Worldbuilding

Someone quoted the following quite widely-cited passage from M John Harrison in something I read recently:

Worldbuilding is dull. Worldbuilding literalises the urge to invent. Worldbuilding gives an unnecessary permission for acts of writing (indeed, for acts of reading). Worldbuilding numbs the reader’s ability to fulfil their part of the bargain, because it believes that it has to do everything around here if anything is going to get done.

Above all, worldbuilding is not technically necessary. It is the great clomping foot of nerdism. It is the attempt to exhaustively survey a place that isn’t there. A good writer would never try to do that, even with a place that is there. It isn’t possible, & if it was the results wouldn’t be readable: they would constitute not a book but the biggest library ever built, a hallowed place of dedication & lifelong study. This gives us a clue to the psychological type of the worldbuilder & the worldbuilder’s victim, and makes us very afraid.

M John Harrison: More context here

Do I agree? Well, it depends what kind of worldbuilding he means. Some worldbuilding is necessary to any sort of story-telling – all stories need a context of some kind, and sometimes the context is at least as important as any of the characters – but some worldbuilding isn’t necessary in that way, and too much of it can be counterproductive (though it is perhaps a little melodramatic to say that it should make us feel ‘very afraid’). Of course Harrison is right that for a writer to construct a whole world is in any case impossible. Even to precisely describe a wooden chair would take more words than the word count of the average novel. The reader must be allowed to do much of the work (work to which we are well accustomed, since in life also, we must assemble a sense of a complete world from a collection of fragments and guesses.)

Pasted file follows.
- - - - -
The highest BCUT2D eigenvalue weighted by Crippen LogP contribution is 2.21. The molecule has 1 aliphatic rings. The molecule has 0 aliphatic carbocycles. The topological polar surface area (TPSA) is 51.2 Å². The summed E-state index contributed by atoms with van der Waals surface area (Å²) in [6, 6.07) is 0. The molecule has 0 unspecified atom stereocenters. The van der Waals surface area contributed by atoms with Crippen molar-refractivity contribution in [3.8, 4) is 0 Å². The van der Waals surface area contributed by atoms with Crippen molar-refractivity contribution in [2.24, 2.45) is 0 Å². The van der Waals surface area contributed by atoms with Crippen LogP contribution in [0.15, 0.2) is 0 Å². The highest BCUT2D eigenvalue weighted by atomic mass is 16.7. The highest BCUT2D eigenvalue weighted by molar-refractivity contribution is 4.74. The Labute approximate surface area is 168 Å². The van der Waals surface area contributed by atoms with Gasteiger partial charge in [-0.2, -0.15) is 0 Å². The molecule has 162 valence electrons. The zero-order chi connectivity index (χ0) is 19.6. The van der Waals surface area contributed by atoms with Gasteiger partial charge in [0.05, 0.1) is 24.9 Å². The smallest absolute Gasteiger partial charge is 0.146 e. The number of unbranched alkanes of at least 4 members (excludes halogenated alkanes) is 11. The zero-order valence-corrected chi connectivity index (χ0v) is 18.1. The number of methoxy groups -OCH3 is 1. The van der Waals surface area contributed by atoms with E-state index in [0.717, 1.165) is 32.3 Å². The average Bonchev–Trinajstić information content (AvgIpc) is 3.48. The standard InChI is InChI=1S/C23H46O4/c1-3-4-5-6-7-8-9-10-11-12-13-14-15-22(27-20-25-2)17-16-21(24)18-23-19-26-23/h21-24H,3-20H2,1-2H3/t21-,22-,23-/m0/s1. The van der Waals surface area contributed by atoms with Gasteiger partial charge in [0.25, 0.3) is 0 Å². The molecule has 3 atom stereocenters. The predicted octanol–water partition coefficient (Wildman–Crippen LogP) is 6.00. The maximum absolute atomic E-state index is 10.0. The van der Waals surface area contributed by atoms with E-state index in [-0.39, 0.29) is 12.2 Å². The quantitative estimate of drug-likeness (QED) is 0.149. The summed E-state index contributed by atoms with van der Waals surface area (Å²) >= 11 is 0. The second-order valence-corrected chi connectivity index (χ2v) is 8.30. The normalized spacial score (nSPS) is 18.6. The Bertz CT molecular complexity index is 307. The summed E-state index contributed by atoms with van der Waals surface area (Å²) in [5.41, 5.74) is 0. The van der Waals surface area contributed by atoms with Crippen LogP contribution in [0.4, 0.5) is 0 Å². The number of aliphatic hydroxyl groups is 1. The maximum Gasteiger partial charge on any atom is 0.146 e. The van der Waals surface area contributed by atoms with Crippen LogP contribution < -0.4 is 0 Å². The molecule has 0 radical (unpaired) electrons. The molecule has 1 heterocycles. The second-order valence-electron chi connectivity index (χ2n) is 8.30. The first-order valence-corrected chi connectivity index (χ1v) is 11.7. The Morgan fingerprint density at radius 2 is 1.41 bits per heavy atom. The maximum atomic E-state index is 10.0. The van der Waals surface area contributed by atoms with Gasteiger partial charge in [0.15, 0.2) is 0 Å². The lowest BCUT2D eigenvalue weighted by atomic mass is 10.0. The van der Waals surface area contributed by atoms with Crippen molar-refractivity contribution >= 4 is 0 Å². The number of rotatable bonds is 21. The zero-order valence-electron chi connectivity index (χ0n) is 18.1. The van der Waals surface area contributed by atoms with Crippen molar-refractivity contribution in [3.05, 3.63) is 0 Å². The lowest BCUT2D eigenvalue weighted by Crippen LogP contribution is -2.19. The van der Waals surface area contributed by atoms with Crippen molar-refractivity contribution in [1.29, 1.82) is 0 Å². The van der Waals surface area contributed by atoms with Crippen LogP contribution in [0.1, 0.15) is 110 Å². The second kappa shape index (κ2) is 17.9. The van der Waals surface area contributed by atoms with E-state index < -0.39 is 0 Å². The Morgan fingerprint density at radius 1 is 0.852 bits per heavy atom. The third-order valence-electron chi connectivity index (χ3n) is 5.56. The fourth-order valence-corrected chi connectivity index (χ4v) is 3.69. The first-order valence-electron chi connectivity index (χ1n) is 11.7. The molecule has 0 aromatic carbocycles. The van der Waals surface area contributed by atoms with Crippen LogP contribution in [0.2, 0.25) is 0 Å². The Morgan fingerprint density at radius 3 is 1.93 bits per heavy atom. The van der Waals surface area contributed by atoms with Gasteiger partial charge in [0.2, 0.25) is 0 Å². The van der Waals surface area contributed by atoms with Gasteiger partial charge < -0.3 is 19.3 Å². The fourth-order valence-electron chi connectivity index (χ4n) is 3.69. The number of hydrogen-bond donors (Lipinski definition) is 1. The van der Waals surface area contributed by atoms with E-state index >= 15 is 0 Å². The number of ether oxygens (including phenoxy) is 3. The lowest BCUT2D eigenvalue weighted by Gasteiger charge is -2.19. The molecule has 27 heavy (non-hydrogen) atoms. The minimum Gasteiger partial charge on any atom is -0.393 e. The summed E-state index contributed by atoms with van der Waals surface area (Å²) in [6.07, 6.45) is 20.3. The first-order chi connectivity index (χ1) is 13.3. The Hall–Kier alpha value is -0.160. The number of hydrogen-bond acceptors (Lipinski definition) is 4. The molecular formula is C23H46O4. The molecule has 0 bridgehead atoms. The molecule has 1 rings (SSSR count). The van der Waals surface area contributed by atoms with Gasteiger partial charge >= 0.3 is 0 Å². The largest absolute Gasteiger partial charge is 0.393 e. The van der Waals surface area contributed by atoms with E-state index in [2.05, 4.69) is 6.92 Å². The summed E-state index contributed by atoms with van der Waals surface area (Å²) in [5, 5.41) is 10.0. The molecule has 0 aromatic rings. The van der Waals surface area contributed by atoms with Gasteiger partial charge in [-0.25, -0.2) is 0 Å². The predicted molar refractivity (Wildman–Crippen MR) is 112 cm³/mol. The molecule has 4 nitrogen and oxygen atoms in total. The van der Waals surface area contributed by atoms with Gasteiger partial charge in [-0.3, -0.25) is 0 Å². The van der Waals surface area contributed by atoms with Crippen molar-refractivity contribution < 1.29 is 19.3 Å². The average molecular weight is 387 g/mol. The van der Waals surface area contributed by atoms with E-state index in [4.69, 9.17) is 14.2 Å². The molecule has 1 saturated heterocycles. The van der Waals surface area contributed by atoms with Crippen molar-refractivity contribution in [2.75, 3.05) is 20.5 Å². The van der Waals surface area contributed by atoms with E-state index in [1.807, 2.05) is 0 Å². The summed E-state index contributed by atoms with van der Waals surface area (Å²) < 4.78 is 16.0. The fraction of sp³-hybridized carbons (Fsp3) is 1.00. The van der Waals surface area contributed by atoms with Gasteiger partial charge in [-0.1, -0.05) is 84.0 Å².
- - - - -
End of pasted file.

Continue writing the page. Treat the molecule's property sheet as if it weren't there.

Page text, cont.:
Harrison’s own novel The Sunken Land… is, I’d say, a rather good piece of worldbuilding. The story ostensibly takes place in contemporary England, partly in London and partly in the Midlands, but the setting is an imaginary place nevertheless, and one of the main pleasures of reading the book, and the thing that most lingered in my mind afterwards, is this place’s peculiar, queasy, dreamlike flavour. (The one moment that jarred is when the narrator mentions ‘the debacle of Brexit’, thus ceasing to be the narrator and becoming just the author.)

The Sunken Land is saturated with watery imagery: flooded fields, flooded houses, flooded gardens, dampness, houseboats, phials of muddy water, things that live in water, the River Thames, the River Severn, taps, kettles, toilets, a map of the oceans, the pools that form in sodden fields where you can still see grass and flowers beneath the glassy surface… This squelchy stuff, which all of us can easily assemble in some form or other from our own watery memories, comes together in the book to form an extended metaphor for the main protagonist’s depressed, sunken state (and, in a less clearly defined way, a metaphor also for the country we live in), so it’s absolutely essential to the whole enterprise that we enter into it. But he coaxes us to do this, not by precisely describing and explaining everything, which would be impossible, but by convincing us that he has immersed himself in it.

Lots of novels fail to do this. I have given up reading many books because I can’t experience their settings as anything more than clumsy cardboard cutouts, which no one has ever really inhabited. And if even the author hasn’t been there, why should I as a reader even try?